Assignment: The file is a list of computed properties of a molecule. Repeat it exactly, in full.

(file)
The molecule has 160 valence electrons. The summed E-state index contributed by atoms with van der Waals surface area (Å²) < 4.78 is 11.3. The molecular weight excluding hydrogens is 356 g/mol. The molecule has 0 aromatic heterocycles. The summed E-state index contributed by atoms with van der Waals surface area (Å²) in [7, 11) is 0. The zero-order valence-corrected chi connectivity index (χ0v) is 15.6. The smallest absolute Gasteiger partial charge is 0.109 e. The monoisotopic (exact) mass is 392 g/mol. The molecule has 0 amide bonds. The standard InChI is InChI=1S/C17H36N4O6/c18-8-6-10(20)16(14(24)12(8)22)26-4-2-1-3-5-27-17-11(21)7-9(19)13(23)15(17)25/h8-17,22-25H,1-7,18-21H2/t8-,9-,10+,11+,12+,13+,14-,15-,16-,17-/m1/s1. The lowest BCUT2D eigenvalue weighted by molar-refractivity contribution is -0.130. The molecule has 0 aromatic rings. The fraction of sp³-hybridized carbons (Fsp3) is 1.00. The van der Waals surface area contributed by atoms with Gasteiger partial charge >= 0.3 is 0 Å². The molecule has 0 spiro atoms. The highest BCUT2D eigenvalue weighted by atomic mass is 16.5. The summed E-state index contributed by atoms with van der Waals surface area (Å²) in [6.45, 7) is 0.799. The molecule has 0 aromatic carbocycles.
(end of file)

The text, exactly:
The molecule has 160 valence electrons. The summed E-state index contributed by atoms with van der Waals surface area (Å²) < 4.78 is 11.3. The molecular weight excluding hydrogens is 356 g/mol. The molecule has 0 aromatic heterocycles. The summed E-state index contributed by atoms with van der Waals surface area (Å²) in [7, 11) is 0. The zero-order valence-corrected chi connectivity index (χ0v) is 15.6. The smallest absolute Gasteiger partial charge is 0.109 e. The monoisotopic (exact) mass is 392 g/mol. The molecule has 0 amide bonds. The standard InChI is InChI=1S/C17H36N4O6/c18-8-6-10(20)16(14(24)12(8)22)26-4-2-1-3-5-27-17-11(21)7-9(19)13(23)15(17)25/h8-17,22-25H,1-7,18-21H2/t8-,9-,10+,11+,12+,13+,14-,15-,16-,17-/m1/s1. The lowest BCUT2D eigenvalue weighted by molar-refractivity contribution is -0.130. The molecule has 0 aromatic rings. The fraction of sp³-hybridized carbons (Fsp3) is 1.00. The van der Waals surface area contributed by atoms with Gasteiger partial charge >= 0.3 is 0 Å². The molecule has 0 spiro atoms. The highest BCUT2D eigenvalue weighted by atomic mass is 16.5. The summed E-state index contributed by atoms with van der Waals surface area (Å²) in [6.45, 7) is 0.799. The molecule has 0 aromatic carbocycles.